Tom discussed six customer experience knowledge problems.

  1. Knowledge Problem #1: Choice. There are too many choices, so make it easier to choose.
  2. Knowledge Problem #2: How Do I? Make products and services simpler.
  3. Knowledge Problem #3: Service. Make it easy to do business with you.
  4. Knowledge Problem #4: Coherence. Customers should have a single view of the company and its partners, independent of the channel or platform used.
  5. Knowledge Problem #5: Customer Perceived Value. “People don’t want to buy a quarter-inch drill. They want a quarter-inch hole!”
  6. Knowledge Problem #6: Customer Success. Help your customers become power users.

He suggested creating a privileged insights system to hold proprietary customer knowledge.

Tom asked what bi-directional KM would look like, and proposed an approach where knowledge flows between the company and its customers in both directions.

Tom then offered eight initiatives to apply KM to strengthen customer experience and create customer capital.

  1. Identify customers’ knowledge needs at key touchpoints. What must they know to make decisions, get the most value?
  2. Identify internal knowledge needs at key touchpoints. What must you know to “win” this touchpoint?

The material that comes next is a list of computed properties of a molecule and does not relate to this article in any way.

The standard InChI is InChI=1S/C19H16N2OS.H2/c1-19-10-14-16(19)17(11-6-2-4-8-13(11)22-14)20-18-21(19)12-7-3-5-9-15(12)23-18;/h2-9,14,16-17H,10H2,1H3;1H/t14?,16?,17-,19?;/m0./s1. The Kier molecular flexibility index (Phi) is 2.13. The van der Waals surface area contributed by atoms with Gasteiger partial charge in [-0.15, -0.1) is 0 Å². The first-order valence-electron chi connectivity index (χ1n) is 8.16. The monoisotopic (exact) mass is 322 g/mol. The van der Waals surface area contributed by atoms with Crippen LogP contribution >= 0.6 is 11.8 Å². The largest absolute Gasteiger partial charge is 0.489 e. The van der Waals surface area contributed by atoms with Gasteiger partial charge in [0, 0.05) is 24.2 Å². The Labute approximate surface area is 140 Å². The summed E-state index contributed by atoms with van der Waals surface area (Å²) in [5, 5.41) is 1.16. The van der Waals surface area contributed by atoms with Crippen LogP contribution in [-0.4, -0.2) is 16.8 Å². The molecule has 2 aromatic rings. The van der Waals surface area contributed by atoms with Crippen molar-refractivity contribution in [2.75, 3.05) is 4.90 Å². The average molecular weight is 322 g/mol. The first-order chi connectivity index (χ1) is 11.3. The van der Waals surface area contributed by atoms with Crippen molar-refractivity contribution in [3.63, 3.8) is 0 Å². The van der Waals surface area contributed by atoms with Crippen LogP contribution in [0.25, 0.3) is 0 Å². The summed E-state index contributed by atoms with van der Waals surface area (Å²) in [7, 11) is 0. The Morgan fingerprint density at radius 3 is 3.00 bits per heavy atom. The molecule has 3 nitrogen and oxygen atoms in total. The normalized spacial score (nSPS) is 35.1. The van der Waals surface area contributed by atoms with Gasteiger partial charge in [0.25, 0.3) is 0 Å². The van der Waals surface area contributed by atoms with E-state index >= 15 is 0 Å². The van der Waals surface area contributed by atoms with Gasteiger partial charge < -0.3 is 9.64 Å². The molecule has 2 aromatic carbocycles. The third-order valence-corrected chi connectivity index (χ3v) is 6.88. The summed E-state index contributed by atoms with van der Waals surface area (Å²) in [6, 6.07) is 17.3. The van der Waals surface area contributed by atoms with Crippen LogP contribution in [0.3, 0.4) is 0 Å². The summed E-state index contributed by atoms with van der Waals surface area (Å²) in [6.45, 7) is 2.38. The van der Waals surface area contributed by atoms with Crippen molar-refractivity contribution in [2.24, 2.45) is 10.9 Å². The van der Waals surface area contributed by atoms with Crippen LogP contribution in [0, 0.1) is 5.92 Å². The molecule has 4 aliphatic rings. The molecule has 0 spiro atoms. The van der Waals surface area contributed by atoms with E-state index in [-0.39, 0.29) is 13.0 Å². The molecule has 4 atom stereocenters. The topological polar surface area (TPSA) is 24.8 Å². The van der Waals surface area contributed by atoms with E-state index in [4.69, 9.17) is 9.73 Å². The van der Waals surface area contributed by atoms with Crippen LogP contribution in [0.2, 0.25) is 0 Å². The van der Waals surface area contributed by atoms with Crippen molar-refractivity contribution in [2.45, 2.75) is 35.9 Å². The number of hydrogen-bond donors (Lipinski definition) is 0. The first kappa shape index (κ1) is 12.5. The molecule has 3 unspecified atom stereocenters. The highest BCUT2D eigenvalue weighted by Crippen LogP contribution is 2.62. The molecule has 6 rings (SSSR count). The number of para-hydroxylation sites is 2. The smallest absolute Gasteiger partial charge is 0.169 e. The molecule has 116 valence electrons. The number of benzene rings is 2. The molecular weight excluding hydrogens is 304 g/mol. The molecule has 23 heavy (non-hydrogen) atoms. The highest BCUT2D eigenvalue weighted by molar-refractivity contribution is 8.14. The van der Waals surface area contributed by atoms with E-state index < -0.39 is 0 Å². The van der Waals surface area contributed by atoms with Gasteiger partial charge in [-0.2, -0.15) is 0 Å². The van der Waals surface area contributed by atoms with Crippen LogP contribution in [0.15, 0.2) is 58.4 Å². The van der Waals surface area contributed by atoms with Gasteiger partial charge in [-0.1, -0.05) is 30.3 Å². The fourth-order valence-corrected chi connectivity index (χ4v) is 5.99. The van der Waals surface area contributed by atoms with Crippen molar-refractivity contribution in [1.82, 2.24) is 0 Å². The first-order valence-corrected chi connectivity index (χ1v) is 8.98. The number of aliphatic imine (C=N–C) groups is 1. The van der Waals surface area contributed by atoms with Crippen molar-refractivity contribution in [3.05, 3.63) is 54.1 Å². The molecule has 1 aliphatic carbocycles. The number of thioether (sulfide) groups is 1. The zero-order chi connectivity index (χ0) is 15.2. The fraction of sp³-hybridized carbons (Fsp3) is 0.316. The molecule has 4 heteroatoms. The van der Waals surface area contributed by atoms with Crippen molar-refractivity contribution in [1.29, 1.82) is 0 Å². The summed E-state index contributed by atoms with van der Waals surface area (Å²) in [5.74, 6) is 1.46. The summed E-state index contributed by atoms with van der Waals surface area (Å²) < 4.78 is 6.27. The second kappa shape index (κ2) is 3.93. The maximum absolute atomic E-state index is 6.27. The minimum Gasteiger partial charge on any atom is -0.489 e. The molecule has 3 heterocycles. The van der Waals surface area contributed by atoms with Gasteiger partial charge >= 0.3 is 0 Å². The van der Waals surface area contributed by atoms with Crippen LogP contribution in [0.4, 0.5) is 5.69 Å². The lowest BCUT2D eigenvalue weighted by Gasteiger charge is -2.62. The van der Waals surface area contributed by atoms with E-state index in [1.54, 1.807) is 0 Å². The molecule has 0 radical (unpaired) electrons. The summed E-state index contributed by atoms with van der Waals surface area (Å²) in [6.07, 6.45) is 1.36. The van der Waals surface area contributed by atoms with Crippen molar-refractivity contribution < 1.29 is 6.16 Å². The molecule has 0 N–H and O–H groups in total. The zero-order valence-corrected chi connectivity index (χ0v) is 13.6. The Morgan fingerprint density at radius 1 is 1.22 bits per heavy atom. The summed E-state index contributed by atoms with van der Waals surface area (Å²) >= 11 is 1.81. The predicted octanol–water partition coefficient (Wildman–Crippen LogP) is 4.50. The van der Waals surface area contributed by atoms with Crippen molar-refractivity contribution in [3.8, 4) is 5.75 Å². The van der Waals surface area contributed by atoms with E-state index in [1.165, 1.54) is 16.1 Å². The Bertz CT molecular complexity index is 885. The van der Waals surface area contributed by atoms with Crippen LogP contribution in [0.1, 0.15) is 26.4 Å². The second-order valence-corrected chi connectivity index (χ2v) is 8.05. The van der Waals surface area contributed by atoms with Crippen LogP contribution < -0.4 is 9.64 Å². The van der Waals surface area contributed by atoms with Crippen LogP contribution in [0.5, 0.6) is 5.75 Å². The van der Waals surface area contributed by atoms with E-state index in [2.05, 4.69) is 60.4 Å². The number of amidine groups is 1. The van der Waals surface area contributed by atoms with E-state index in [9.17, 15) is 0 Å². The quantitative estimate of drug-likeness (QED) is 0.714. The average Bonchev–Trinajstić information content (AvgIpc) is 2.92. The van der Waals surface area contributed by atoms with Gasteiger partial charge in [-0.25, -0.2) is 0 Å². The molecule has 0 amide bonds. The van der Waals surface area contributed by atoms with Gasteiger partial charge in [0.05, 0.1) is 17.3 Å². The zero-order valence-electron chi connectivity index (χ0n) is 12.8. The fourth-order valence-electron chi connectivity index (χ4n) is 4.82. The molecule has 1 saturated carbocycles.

3. Share knowledge horizontally, vertically, with partner companies, and with customers.
  4. Integrate KM and CRM: knowledge for customers and knowledge about them.
  5. Forge continuous learning loops among customers, your front line, and the back office.
  6. Use KM tools to help customers use your products and services better.
  7. Develop knowledge-based ways to increase customers’ value to you and yours to them—e.g., co-creation.
  8. Create knowledge repositories and communities of practice for and with customers.

Tom concluded his talk by providing three sets of three questions that should be asked.

The knowledge strategist’s fundamental questions:

  1. What knowledge sets us apart from our competitors?
  2. How should we create, renew, or extend our knowledge?
  3. What is our knowledge worth?

The knowledge manager’s fundamental questions:

  1. How can we capture what we learn?
  2. How can we distribute knowledge to people who need it?
  3. How can we get more out of the knowledge we have?

The experience designer’s fundamental questions:

  1. What experience do we want our customer to have?
  2. What does our customer see at each stage of his or her journey?
  3. What must happen backstage to make the magic happen every time?

Tom Stewart’s presentation was engaging, humorous, and insightful. Combining knowledge management and customer experience design is an important step for making KM valuable within organizations. For more about Tom Stewart and his writing, see my Profile in Knowledge.

Stan Garfield

Stan Garfield

Please enjoy Stan’s blog posts offering advice and insights drawn from many years as a KM practitioner. You may also want to download a free copy of his book, Lucidea’s Lens: Special Librarians & Information Specialists; The Five Cs of KM from Lucidea Press, and its precursor, Proven Practices for Implementing a Knowledge Management Program. Learn about Lucidea’s Presto, SydneyEnterprise, and GeniePlus software with unrivaled KM capabilities that enable successful knowledge curation and sharing.